The Battle in Seattle (2007) dir. Stuart Townsend
Starring: Michelle Rodriguez, Martin Henderson, Ray Liotta, Andre Benjamin, Woody Harrelson
Actor Stuart Townsend’s first feature film is the most unlikely of first films - a political action character drama about the violent and chaotic WTO protests in Seattle in 1999. The film dramatizes the events of the three violent days which saw protestors violently battle the police in the name of anti-globalization and human rights. Townsend’s debut is competent, but not stellar. It’s unfortunate because a story like this needs to be stellar in order to succeed. It can’t be competent. And by making a film like this he’s going to be compared to the master of this genre – Paul Greengrass, whose film “Bloody Sunday” is still far and away the top bar for this type of film. “The Battle in Seattle” doesn’t come close.
The film uses fictional characters and subplots to tell the true story of the violence that plagued the 1999 WTO meetings in Seattle. We get to see the planning of both the police and the protesters at the beginning of the film - both sides are aware of each other and both try to outwit each other in order to claim the upper hand. The protestors led by Jay (Martin Henderson), Lou (Michelle Rodriguez) and Django (Andre ‘3000’ Benjamin) do get the upper hand and manage to block off entry to the headquarters. Mayor Jim Tobin, who wanted to keep the day non-violent is forced to use tear gas to disperse the protestors. Three days of fighting results in escalating violence that tears the city apart.
By shooting the film handheld, in your face, and visceral, Townsend clearly intends to tell the story in a ‘realist’ fashion – like “Bloody Sunday”. Unfortunately it’s transparent, Instead of trusting the power of situation, he relies on unnecessary melodramatic contrivances and artificiality. For example, Officer Dale’s (Woody Harrelson) wife has just miscarried as a result of the violence. When Dale asks his superior if he can take the next day off to be with his wife, the Chief tells him no - he’s needed on the street. This scene serves to fuel Harrelson’s anger which he takes out on one of the protestors. But the manipulate scene is unnecessary and unrealistic. As well, towards the end of the film when Dale apologizes to the man he beat up, their conversation feels more out of the on-the-nose “Crash” rather than the natural realism of “Bloody Sunday”.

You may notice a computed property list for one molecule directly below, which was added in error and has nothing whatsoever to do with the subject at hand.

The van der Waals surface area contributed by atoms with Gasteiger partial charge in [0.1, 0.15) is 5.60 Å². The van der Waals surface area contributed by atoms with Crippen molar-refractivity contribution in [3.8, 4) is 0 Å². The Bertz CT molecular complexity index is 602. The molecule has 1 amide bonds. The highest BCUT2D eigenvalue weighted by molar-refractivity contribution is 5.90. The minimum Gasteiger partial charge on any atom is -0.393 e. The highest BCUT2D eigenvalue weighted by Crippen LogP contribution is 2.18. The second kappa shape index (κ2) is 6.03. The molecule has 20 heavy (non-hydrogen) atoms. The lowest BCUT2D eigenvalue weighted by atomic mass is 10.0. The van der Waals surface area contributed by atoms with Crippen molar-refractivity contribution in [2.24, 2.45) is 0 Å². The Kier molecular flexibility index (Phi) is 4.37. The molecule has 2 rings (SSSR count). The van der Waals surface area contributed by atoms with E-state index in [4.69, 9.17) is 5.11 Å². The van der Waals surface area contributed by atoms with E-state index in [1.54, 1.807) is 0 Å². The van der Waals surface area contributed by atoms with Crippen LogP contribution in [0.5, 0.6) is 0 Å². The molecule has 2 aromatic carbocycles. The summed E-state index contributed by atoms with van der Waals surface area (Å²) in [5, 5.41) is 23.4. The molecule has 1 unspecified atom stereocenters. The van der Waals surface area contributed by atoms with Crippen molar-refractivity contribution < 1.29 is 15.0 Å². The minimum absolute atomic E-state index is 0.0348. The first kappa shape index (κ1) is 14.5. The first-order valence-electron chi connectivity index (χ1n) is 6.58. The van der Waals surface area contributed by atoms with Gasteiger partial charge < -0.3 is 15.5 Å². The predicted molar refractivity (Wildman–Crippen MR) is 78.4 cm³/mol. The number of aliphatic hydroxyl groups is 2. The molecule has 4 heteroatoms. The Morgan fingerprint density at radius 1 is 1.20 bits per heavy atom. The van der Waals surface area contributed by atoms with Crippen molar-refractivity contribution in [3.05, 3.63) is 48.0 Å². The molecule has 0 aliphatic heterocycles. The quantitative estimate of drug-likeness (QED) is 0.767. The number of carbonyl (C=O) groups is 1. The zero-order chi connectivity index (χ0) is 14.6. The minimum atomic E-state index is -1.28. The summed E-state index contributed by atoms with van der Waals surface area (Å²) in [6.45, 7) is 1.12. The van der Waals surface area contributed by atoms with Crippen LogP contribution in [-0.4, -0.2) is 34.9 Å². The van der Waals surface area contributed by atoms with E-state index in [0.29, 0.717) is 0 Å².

Much of the political dialogue is terribly on-the-nose as well. The film wears its heart on its sleeve and doesn’t shy away from blatantly telling the audience what they should feel about the WTO and Globalization. Of course, it’s a partisan film, but it would have been more powerful to ‘show’ the message instead of telling us. Again, the power of the situation could have done that on its own.
In the end, the protestors rejoice in a claimed victory when the trade talks are cancelled. I was left shaking my head. After all the violence, clearly escalated by mob-mentality actions on both sides of the fence, for the protestors to rejoice joyously is an insult to its audience.
“The Battle in Seattle” is on par with Emilio Estevez’s “Bobby” – another flawed actor’s passion project. Both films take a blatant melodramatic approach to a story that doesn’t need massaging. Both films are filled with great star power which doesn’t actually add any authenticity – in fact, the famous faces distract us. We shouldn’t be saying in the middle of the film “hey, isn’t that Joshua Jackson?” You just have to re-watch Greengrass’ “United ‘93”, which successfully used unknown and non-actors in all the roles. That film is more powerful, less expensive and will be more successful than Townsend’s film. And I’m very surprised Townsend didn’t go that route because he was clearly aware of the Greengrass comparisons. That’s why he hired “United 93’s” DOP, Barry Ackroyd to lens his film.
Saying all that, Townsend’s film is a noble effort and it shows some skill with actors, cameras and editors. I look forward to his next project.